Approx. Rs 5,000 / Piece
The protection of equipment from threatening electrical disturbances that occur on the power grid and inside customer facilities and the protection of equipment from conducted disturbances (i.e., emissions) are critical to the life and operation of any electronic equipment. These are two issues for manufacturers that must not be taken lightly. Manufacturers are under continued economic pressure to design and manufacture equipment that must perform as their customer expect. Moreover, manufacturers have profit margins that must be met if they are to satisfy their investors and continue to develop new products for our digital society. Equipment failures and malfunctions caused by EMI problems and voltage surges can be dealt with in an economically effective way without compromising equipment protection or performance.
Two of the technologies that have grown to be commonly used in product design in the last few decades are passive EMI filters using primarily capacitors and inductors and metal oxide varistors (MOVs), respectively.
EMI filters have been used much longer than MOVs. Many new topologies for EMI filters have been designed and implemented. Essentially all of them make use of additional filter components (i.e. capacitors and inductors) to form multi-stage filters. Thousands of new products routinely fail conducted EMI tests when trying to achieve US or international compliance as defined by rules and regulations attempting to avoid EMI problems. Each and every product designer can a “horror story” when trying to achieve EMC compliance. Forensic analyses of many failed products on the market today revealed that product failures were caused by early MOV failure. Many products also suffer from undetectable damage to EMI filters caused by improper or no protection of filter elements from voltage surges.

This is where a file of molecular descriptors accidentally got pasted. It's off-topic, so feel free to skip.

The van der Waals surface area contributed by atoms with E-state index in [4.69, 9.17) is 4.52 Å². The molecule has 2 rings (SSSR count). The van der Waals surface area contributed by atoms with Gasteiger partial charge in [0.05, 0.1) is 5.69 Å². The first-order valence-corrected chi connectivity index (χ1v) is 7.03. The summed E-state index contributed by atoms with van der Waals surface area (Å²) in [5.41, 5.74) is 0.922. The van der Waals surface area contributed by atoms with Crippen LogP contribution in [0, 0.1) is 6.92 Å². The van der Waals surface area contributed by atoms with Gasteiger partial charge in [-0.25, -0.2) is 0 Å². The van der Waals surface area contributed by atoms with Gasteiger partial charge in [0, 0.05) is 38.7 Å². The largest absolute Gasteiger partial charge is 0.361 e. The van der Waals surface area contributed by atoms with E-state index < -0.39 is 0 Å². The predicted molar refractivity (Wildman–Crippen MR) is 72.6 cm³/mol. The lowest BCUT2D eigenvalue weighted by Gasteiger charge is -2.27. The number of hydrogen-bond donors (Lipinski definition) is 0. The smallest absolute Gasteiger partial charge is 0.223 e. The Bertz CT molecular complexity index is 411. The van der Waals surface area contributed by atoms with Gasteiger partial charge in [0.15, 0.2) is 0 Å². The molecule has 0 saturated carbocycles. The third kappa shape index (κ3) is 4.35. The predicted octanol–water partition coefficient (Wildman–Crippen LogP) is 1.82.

Approx. Rs 50,000 / Piece
Each electrical and electronic equipment is in practice exposed to disturbing influences. Disturbance can be classified from different perspectives. Depending on the nature we distinguish: noise, impulse disturbances and transients. In the last decade with the boom in electronics has increased the importance of high frequency disturbances, which, unlike the low-frequency is easily transmitted, whereas the disturbances ways are harder to define.
Electromagnetic compatibility (recompatibility), EMC, is defined as the ability of a device, system or appliance to show the correct operation even in environments, where operate other sources of electromagnetic signals (natural or artificial), while its own "electromagnetic action" does not approach their surroundings, ie. not emit any signals that would disturb other devices.
Disturbance is spreading by means of:
· galvanic coupling (conductive connection)
· capacitive and inductive coupling (applied between nearby conductors)
· electromagnetic field
Examples of electromagnetic disturbance according to its inception:
1. Industrial sources of disturbance
· high-current generators while producing the electric energy
· controlled semiconductor converters with high power ratings
Every electro technical equipment is simultaneously both, a source of electromagnetic interference, as well as its receiver working in a certain electromagnetic environment. For each such device defines a general standard CSN-IEC 01/01/1000 some fundamental terms, whose primary relationship is illustrated in the picture below
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